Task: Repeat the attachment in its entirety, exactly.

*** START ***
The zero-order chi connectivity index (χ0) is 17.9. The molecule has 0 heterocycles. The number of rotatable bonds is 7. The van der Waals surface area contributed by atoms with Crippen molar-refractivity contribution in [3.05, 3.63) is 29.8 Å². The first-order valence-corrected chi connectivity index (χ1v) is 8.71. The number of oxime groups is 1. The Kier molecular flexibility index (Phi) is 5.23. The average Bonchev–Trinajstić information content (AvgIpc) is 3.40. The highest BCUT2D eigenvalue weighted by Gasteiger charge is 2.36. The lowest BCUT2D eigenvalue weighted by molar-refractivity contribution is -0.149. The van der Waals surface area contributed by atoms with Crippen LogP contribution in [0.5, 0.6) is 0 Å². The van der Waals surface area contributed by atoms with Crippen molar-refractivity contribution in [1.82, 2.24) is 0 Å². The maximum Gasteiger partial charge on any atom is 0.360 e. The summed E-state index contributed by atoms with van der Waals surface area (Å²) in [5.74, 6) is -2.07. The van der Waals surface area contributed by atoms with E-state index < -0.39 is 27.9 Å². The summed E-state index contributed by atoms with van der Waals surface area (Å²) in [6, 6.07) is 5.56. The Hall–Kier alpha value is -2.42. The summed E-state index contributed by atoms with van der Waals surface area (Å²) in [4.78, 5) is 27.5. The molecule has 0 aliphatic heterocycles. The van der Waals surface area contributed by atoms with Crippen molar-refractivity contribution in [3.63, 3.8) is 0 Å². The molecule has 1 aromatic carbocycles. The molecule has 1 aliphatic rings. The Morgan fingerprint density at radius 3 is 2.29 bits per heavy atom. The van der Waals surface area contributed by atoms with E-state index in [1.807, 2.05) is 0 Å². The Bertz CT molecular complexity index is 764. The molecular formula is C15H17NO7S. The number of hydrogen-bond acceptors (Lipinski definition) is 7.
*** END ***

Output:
The zero-order chi connectivity index (χ0) is 17.9. The molecule has 0 heterocycles. The number of rotatable bonds is 7. The van der Waals surface area contributed by atoms with Crippen molar-refractivity contribution in [3.05, 3.63) is 29.8 Å². The first-order valence-corrected chi connectivity index (χ1v) is 8.71. The number of oxime groups is 1. The Kier molecular flexibility index (Phi) is 5.23. The average Bonchev–Trinajstić information content (AvgIpc) is 3.40. The highest BCUT2D eigenvalue weighted by Gasteiger charge is 2.36. The lowest BCUT2D eigenvalue weighted by molar-refractivity contribution is -0.149. The van der Waals surface area contributed by atoms with Crippen LogP contribution in [0.5, 0.6) is 0 Å². The van der Waals surface area contributed by atoms with Crippen molar-refractivity contribution in [1.82, 2.24) is 0 Å². The maximum Gasteiger partial charge on any atom is 0.360 e. The summed E-state index contributed by atoms with van der Waals surface area (Å²) in [5.74, 6) is -2.07. The van der Waals surface area contributed by atoms with E-state index < -0.39 is 27.9 Å². The summed E-state index contributed by atoms with van der Waals surface area (Å²) in [6, 6.07) is 5.56. The Hall–Kier alpha value is -2.42. The summed E-state index contributed by atoms with van der Waals surface area (Å²) in [4.78, 5) is 27.5. The molecule has 0 aliphatic heterocycles. The van der Waals surface area contributed by atoms with Crippen molar-refractivity contribution in [3.63, 3.8) is 0 Å². The molecule has 1 aromatic carbocycles. The molecule has 1 aliphatic rings. The Morgan fingerprint density at radius 3 is 2.29 bits per heavy atom. The van der Waals surface area contributed by atoms with E-state index in [1.807, 2.05) is 0 Å². The Bertz CT molecular complexity index is 764. The molecular formula is C15H17NO7S. The number of hydrogen-bond acceptors (Lipinski definition) is 7.